Round 2 found the competitors gathering at Thompson Speedway in Thompson, Connecticut. Despite difficult circumstances (a quad rider was killed in a tragic practice crash), the riders and organizational staff maintained their professional composure throughout the entire event and once again wowed the crowd with an array of tricks from all four major stunt groups: wheelies, stoppies, burnouts and acrobatics. Coming out on top with a jaw-dropping run was Gerry Owerka from Barely Legal, with Beaver Bob and Korno rounding out the podium spots. So impressive was the display of riding that Excalibur Powersports threw in an additional $500 to the top finisher of the day, giving Owerka an extra-fat wad of $100 bills to go out drinking!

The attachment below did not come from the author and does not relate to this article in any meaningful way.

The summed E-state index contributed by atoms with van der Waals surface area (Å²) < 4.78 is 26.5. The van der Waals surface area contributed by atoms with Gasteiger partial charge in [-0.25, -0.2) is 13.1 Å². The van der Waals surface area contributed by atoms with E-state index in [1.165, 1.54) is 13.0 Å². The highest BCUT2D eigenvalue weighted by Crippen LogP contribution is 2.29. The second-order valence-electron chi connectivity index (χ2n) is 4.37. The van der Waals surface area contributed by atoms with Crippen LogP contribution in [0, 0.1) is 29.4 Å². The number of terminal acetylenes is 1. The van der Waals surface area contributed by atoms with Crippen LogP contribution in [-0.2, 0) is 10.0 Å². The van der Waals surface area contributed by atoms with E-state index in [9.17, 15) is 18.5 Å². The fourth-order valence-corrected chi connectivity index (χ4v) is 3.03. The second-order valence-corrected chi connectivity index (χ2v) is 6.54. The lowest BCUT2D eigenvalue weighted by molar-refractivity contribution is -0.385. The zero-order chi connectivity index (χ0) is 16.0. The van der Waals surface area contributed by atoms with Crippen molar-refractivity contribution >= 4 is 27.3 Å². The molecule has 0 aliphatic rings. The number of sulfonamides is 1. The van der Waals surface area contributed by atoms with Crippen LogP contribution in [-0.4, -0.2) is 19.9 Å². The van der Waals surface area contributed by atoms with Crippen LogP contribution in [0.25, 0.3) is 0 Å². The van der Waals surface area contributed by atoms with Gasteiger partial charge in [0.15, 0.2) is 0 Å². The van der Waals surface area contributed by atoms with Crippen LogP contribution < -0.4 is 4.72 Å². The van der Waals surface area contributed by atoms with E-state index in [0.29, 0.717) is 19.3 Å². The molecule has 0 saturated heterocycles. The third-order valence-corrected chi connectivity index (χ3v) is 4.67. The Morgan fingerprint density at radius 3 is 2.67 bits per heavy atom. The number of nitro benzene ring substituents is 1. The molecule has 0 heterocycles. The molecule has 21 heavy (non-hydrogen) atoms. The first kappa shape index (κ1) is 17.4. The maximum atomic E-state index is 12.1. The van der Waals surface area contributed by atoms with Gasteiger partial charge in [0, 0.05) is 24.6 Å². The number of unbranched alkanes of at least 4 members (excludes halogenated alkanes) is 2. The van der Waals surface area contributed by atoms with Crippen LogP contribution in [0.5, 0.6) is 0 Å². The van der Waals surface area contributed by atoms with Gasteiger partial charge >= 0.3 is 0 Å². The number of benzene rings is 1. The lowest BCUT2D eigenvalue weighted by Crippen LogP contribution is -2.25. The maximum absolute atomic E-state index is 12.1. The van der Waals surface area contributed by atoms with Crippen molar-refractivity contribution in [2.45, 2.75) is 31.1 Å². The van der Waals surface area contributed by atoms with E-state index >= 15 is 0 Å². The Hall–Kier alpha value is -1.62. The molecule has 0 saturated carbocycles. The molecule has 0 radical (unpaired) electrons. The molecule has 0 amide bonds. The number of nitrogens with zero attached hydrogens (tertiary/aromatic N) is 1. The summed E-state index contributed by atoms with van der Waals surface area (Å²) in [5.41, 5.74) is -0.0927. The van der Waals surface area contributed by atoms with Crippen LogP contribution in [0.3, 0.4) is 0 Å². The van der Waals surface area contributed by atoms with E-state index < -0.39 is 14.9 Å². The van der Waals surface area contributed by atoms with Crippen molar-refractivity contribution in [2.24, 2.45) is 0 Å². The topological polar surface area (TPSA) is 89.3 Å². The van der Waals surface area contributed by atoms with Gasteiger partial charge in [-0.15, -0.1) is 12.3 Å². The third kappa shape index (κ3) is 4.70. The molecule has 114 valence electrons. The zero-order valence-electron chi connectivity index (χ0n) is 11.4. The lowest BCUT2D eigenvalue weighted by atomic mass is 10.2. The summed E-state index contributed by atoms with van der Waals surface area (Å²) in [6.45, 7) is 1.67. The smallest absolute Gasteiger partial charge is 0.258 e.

The third and final round of the competition saw three riders-Ill Bill, Beaver Bob and Korno-all within striking distance of the coveted New England championship crown. With only four points separating the top three riders, the stage was set for a battle royale, and each rider knew that if they wanted bragging rights for the year they were going to have to put on their best performance possible. Beaver Bob was limited by a new and unfamiliar bike with no handbrake and finished seventh, knocking him out of championship contention. The surprise of the day (but only to those who didn't know...) was Dan Herz putting on a spectacularly well-rounded run, finishing third after not even qualifying for the finals in round one-keep an eye out for this guy in 2007! In the end, it was too close to call, and the judging panel declared a tie between Ill Bill and Korno. Always the showman, Korno suggested a battle with Bill-old-school street style! The two riders mounted their bikes and were given three minutes on the track at the same time to see who would come out victorious. Despite the excitement of the "street battle," the crowd, judges and riders themselves were still unable to determine a winner. Stone then stepped in and, after agreement from everyone, flipped a quarter to determine the winner. Korno had lady luck on his shoulder that day and took home not only the first place prize money for round three, but the overall championship money and bragging rights as well to keep him warm throughout the long winter!